Autistics in Love

Image description: Two blue silhouettes of people embracing each other with three blue hearts above them, over a black background

It is 4:00 PM and my partner has not eaten today. He has spent all day writing notes for his online course, and he forgot to shower, drink water, or do anything except his focused task. So I boil a pot of water, add Kraft Dinner, drain it, add the milk, butter, and cheese sauce mix, pour it into a familiar bowl, and I leave it on the table next to his work station. I leave him alone to his work and return to my writing projects. After eating half of the bowl of Kraft Dinner, he thanks me, and states that he needed to eat alone today; that eating in front of another person would be too intimate.

Late in the evening, I have a breakthrough for a new angle, a research question, for an upcoming presentation on neurodiversity. I pace around our home picturing every facet of the new question. Looking up after my thinking is done, he is also stimming – flapping his hands and rolling his neck. Both of us are out of words for the day, but we acknowledge each other’s communication. I am thinking. He is happy.

We understand each other’s daily struggles – overstimulation, fear of the unfamiliar, having a limited resource of social energy that depletes within the first few hours of each day, and leaving tasks half-finished when we can no longer maintain focus. We develop safety plans together for what to do when one of us sees the other mentally struggling. We split tasks in the home based on how much either one of us typically struggles with the task: I can cook but I cannot do outdoor work due to various phobias about nature. My partner can do outdoor work but cannot conceptualize in his brain the process of cooking. Together, we are a unit, more functional than either of us alone.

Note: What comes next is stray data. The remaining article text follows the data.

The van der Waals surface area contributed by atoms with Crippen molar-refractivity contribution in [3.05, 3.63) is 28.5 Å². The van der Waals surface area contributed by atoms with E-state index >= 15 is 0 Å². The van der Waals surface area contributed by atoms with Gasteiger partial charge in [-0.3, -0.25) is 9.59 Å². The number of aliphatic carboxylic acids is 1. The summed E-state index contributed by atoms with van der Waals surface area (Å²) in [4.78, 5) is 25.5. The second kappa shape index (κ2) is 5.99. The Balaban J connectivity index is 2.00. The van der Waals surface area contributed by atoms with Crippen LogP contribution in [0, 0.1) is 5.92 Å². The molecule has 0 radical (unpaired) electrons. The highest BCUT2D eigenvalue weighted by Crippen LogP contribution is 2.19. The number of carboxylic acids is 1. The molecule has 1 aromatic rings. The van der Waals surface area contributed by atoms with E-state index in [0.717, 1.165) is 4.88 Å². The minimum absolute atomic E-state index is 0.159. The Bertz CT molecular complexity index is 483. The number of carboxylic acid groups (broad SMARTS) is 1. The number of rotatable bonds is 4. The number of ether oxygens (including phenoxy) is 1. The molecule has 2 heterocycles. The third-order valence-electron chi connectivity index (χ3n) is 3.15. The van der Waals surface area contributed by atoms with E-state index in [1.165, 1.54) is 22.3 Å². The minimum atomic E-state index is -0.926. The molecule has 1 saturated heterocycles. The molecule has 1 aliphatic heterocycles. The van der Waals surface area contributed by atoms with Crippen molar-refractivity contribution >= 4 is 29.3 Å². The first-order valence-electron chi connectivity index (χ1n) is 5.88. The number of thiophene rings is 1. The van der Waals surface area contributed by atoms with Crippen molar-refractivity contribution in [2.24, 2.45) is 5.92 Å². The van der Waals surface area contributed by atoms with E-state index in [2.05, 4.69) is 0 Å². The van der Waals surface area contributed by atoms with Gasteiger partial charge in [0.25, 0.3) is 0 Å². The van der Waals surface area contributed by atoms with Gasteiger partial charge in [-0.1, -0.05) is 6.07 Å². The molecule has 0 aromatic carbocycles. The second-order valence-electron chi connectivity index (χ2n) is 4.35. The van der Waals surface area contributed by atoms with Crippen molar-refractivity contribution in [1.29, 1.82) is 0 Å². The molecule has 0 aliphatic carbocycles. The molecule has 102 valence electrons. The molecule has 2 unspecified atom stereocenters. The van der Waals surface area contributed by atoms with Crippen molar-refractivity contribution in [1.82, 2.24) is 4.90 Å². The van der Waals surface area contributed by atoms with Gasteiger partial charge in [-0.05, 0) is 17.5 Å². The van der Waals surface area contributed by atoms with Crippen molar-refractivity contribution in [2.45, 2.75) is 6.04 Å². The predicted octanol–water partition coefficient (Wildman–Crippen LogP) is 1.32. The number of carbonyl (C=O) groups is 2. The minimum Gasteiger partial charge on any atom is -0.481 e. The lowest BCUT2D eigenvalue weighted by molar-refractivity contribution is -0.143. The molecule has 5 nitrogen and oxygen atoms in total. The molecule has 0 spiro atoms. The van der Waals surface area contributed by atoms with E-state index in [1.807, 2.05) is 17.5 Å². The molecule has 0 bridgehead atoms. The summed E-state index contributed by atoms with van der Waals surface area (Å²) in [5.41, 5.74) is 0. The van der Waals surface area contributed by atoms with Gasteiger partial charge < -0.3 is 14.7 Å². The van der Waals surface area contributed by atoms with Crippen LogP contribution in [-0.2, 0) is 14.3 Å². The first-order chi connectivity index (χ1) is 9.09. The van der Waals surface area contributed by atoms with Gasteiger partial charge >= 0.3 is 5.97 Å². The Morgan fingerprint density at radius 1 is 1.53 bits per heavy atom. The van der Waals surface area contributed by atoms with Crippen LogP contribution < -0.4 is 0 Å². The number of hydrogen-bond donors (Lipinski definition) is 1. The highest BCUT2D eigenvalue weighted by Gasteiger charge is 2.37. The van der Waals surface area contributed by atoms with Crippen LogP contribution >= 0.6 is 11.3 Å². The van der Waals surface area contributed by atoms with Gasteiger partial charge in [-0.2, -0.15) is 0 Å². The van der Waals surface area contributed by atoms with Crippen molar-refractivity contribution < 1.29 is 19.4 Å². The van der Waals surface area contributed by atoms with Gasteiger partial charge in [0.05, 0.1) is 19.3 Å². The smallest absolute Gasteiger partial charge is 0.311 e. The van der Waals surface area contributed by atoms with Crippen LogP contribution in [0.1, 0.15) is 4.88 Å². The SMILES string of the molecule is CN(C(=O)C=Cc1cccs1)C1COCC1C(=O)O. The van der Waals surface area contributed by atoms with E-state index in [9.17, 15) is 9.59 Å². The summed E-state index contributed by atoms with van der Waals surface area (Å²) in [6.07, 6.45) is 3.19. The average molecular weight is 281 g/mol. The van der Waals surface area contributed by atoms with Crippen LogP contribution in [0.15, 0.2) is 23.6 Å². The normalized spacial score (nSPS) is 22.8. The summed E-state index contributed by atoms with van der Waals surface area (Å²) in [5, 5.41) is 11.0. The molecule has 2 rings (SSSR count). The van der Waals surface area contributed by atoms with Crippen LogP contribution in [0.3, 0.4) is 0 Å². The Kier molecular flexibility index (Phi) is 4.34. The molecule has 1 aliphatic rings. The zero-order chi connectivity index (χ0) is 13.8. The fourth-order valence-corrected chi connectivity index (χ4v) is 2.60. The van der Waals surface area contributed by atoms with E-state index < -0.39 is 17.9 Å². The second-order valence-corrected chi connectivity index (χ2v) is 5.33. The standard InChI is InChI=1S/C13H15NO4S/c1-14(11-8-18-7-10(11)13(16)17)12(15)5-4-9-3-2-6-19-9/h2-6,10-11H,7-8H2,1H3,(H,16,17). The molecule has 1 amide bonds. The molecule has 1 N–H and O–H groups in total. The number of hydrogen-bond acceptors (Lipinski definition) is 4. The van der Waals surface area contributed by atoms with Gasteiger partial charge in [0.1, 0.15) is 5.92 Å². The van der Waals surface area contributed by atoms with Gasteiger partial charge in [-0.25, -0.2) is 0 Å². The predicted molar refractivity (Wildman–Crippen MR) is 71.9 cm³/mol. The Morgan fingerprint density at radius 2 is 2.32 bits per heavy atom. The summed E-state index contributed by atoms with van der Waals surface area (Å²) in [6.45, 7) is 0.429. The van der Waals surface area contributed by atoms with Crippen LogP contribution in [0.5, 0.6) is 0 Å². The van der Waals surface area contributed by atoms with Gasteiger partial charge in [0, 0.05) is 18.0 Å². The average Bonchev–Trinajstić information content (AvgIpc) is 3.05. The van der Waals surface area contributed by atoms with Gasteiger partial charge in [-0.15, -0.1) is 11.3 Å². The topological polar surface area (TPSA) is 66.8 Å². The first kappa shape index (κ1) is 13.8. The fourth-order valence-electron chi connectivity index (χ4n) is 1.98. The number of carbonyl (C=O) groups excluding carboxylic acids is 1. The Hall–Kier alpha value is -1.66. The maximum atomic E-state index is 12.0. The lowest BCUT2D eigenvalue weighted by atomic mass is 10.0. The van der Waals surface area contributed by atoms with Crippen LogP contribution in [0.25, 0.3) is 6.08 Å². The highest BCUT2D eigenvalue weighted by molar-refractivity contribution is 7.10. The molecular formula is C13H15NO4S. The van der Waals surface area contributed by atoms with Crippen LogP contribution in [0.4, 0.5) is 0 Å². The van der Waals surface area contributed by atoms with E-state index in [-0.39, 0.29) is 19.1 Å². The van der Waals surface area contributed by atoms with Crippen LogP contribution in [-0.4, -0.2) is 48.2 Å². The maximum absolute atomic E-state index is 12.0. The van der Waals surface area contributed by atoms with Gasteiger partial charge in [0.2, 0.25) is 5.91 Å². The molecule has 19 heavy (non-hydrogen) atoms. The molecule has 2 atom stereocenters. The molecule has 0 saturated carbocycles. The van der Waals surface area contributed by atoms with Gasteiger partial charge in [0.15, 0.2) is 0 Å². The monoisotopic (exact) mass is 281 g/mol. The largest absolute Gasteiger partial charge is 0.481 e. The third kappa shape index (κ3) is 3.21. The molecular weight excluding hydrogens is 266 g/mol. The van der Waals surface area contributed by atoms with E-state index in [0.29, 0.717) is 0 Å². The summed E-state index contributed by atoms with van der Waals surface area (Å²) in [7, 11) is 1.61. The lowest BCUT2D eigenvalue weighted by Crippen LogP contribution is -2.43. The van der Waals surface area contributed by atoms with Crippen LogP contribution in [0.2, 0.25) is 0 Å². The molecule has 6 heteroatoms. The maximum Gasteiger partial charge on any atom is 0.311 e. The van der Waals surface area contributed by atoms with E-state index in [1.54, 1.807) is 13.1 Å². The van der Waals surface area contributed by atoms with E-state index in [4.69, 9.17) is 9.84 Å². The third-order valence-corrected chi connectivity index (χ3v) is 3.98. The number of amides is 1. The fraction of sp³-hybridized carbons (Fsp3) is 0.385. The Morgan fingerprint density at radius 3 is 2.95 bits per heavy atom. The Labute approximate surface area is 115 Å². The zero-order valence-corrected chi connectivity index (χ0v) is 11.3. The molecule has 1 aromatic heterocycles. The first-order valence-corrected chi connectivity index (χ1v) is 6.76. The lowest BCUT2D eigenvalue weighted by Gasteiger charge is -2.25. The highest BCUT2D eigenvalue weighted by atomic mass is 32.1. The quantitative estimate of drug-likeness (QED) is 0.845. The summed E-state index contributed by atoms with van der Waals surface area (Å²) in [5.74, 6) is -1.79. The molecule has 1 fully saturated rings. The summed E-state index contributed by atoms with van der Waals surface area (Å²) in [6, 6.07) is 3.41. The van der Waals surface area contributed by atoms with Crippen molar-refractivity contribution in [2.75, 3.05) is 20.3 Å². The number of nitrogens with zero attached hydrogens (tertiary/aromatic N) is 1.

Apart from the practicality of our relationship, we are enchanted with each other. Leah Lakshmi Piepzna-Samarasinha refers to dynamics like ours as the Lust of Recognition. Relationships are based on empathy, which is based on shared experience. It is very difficult for me to maintain friendships and relationships with neurotypical people, not only because of my autism which disorders my socialization and communication, but because I do not have a neurotypical experience, and they do not have an autistic experience. I can teach people how to be compassionate towards autistic people through education about my experiences, but I cannot teach people what it is like to be autistic in a neurotypical world. But when I am socializing with another autistic person, my experience is empathized because they too have experienced many things that I have. I am recognized. I am seen. When I am in a relationship where my partner and I recognize each other, then nothing that either of us does is considered eccentric or criticized. We are accepted at all times, and loved for our differences.

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